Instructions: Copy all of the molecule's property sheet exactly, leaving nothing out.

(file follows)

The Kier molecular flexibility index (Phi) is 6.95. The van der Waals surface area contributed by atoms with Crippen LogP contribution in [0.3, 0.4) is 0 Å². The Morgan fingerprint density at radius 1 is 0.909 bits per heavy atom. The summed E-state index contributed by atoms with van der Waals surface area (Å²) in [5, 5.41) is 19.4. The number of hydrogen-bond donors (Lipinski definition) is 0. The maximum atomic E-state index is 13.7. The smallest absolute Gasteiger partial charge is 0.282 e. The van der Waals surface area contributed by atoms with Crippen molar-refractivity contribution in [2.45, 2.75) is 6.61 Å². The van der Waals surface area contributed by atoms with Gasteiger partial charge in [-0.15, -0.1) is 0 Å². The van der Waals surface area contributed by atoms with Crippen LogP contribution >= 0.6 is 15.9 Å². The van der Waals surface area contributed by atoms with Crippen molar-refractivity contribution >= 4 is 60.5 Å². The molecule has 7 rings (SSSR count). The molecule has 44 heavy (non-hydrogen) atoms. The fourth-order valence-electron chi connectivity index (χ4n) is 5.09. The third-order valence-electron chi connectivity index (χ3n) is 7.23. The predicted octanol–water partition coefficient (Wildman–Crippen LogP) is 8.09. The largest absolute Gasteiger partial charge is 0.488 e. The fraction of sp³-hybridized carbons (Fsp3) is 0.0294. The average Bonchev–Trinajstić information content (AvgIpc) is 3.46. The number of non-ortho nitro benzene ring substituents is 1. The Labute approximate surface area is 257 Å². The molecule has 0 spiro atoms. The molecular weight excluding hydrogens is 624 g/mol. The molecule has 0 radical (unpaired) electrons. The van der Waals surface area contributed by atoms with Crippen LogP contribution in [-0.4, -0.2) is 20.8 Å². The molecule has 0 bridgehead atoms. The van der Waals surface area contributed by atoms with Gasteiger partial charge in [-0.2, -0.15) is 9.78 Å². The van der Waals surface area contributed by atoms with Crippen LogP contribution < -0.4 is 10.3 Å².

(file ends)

The Kier molecular flexibility index (Phi) is 6.95. The van der Waals surface area contributed by atoms with Crippen LogP contribution in [0.3, 0.4) is 0 Å². The Morgan fingerprint density at radius 1 is 0.909 bits per heavy atom. The summed E-state index contributed by atoms with van der Waals surface area (Å²) in [5, 5.41) is 19.4. The number of hydrogen-bond donors (Lipinski definition) is 0. The maximum atomic E-state index is 13.7. The smallest absolute Gasteiger partial charge is 0.282 e. The van der Waals surface area contributed by atoms with Crippen molar-refractivity contribution in [2.45, 2.75) is 6.61 Å². The van der Waals surface area contributed by atoms with Gasteiger partial charge in [-0.15, -0.1) is 0 Å². The van der Waals surface area contributed by atoms with Crippen LogP contribution >= 0.6 is 15.9 Å². The van der Waals surface area contributed by atoms with Crippen molar-refractivity contribution >= 4 is 60.5 Å². The molecule has 7 rings (SSSR count). The molecule has 44 heavy (non-hydrogen) atoms. The fourth-order valence-electron chi connectivity index (χ4n) is 5.09. The third-order valence-electron chi connectivity index (χ3n) is 7.23. The predicted octanol–water partition coefficient (Wildman–Crippen LogP) is 8.09. The largest absolute Gasteiger partial charge is 0.488 e. The fraction of sp³-hybridized carbons (Fsp3) is 0.0294. The average Bonchev–Trinajstić information content (AvgIpc) is 3.46. The number of non-ortho nitro benzene ring substituents is 1. The Labute approximate surface area is 257 Å². The molecule has 0 spiro atoms. The molecular weight excluding hydrogens is 624 g/mol. The molecule has 0 radical (unpaired) electrons. The van der Waals surface area contributed by atoms with Crippen LogP contribution in [-0.4, -0.2) is 20.8 Å². The molecule has 0 bridgehead atoms. The van der Waals surface area contributed by atoms with Gasteiger partial charge in [-0.2, -0.15) is 9.78 Å². The van der Waals surface area contributed by atoms with Crippen LogP contribution < -0.4 is 10.3 Å².